In December 2015, the United Nations and a host of foreign countries helped to create Libya’s Government of National Accord (GNA), meant to serve as a unity government for the country. The most important organ of the GNA is the Presidency Council, a nine-member body headed by Prime Minister Fayez al-Sarraj, who hails from a prominent Tripoli family. The Council is meant to reflect Libya’s diversity, and so its members came from different parts of the country – for example, one prominent member is Ahmed Maiteeg of Misrata, a key western coastal city, while another member is Ali Faraj al-Qatrani, who hails from the east.
The Council and the GNA have struggled to impose their authority on Libya, to say the least. The GNA’s greatest success has been the campaign to retake the coastal city of Sirte from the Islamic State, but the near-total conquest of Sirte has not left the GNA in a stronger bargaining position vis-a-vis its most formidable rival, Khalifa Haftar of the Libyan National Army (based in the east).
Now the Council has another problem. On January 2, one of its three deputy prime ministers, Musa al-Koni, resigned (French), publicly saying (Arabic) that the Council has failed to “unite the institutions of the state.” Al-Koni is a Tuareg from Libya’s sparsely populated south, and so one might argue that his departure does not indicate the loss of a major constituency for the Council, but I think that would be wrong. The Council needs to appear, and to be, representative of all of Libya in order to claim the mantle of “unity government.”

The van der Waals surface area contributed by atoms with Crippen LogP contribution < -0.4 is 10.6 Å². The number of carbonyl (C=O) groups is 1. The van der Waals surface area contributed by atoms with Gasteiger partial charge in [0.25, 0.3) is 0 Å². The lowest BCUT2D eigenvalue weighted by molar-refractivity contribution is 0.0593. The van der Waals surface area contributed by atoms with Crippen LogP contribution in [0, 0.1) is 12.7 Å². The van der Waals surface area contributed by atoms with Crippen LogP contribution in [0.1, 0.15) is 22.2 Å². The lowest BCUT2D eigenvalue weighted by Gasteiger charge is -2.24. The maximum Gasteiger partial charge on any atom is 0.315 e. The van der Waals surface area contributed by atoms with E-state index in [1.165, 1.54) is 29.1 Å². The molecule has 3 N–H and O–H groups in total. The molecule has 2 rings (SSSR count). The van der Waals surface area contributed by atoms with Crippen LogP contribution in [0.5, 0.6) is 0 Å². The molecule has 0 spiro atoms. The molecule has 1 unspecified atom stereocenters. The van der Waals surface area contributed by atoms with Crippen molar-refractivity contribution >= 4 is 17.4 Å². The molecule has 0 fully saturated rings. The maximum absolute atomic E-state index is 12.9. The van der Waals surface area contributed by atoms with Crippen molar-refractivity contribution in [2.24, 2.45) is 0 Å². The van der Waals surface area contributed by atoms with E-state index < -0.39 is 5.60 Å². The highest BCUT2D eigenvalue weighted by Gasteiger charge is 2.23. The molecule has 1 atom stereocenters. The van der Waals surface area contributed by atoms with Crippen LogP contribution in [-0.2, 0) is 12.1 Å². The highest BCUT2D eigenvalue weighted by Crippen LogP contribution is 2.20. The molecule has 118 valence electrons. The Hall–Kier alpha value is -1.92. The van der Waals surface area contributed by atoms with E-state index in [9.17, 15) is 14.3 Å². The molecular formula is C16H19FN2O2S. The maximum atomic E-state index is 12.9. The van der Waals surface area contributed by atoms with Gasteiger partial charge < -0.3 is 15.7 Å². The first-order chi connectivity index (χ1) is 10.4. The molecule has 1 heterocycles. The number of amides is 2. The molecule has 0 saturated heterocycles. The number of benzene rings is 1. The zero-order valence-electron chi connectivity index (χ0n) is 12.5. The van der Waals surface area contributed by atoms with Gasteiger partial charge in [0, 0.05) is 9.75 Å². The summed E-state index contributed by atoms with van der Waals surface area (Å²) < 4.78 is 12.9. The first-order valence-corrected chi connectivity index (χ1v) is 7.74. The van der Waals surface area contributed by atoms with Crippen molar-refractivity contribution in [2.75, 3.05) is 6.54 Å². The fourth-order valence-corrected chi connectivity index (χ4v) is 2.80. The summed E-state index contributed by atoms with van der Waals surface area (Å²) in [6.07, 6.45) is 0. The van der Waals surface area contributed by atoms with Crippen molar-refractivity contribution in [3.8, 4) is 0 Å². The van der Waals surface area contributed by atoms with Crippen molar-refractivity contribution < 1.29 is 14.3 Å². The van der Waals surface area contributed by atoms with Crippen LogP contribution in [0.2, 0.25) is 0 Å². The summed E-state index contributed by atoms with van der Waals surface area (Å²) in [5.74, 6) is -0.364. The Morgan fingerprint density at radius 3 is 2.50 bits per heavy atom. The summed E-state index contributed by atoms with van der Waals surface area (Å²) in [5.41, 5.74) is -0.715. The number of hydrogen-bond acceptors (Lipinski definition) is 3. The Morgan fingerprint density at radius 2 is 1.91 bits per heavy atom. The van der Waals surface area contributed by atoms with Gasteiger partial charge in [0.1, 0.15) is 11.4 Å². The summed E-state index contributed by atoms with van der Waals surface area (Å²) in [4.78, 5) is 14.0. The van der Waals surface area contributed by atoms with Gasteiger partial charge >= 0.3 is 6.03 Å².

Is al-Koni’s departure temporary or permanent? Several other members of the Council – including al-Qatrani and Fathi al-Mijibri – have suspended their membership only to rejoin the Council after a period of weeks or months. A temporary walk-out can be a negotiating tactic.
Al-Koni’s Twitter account (in Arabic, here) gives the impression of someone who is fatigued with politics. A pinned Tweet from early December reads, “How wretched these political conflicts seem, which weigh upon the back of the country, before the pain of a fighter who lost his limbs in battles for the sake of Libya’s unity.” The attached picture shows al-Koni visiting an amputee in the hospital. Unless al-Koni is being deeply cynical, he gives off the impression of someone who is genuinely throwing up his hands.
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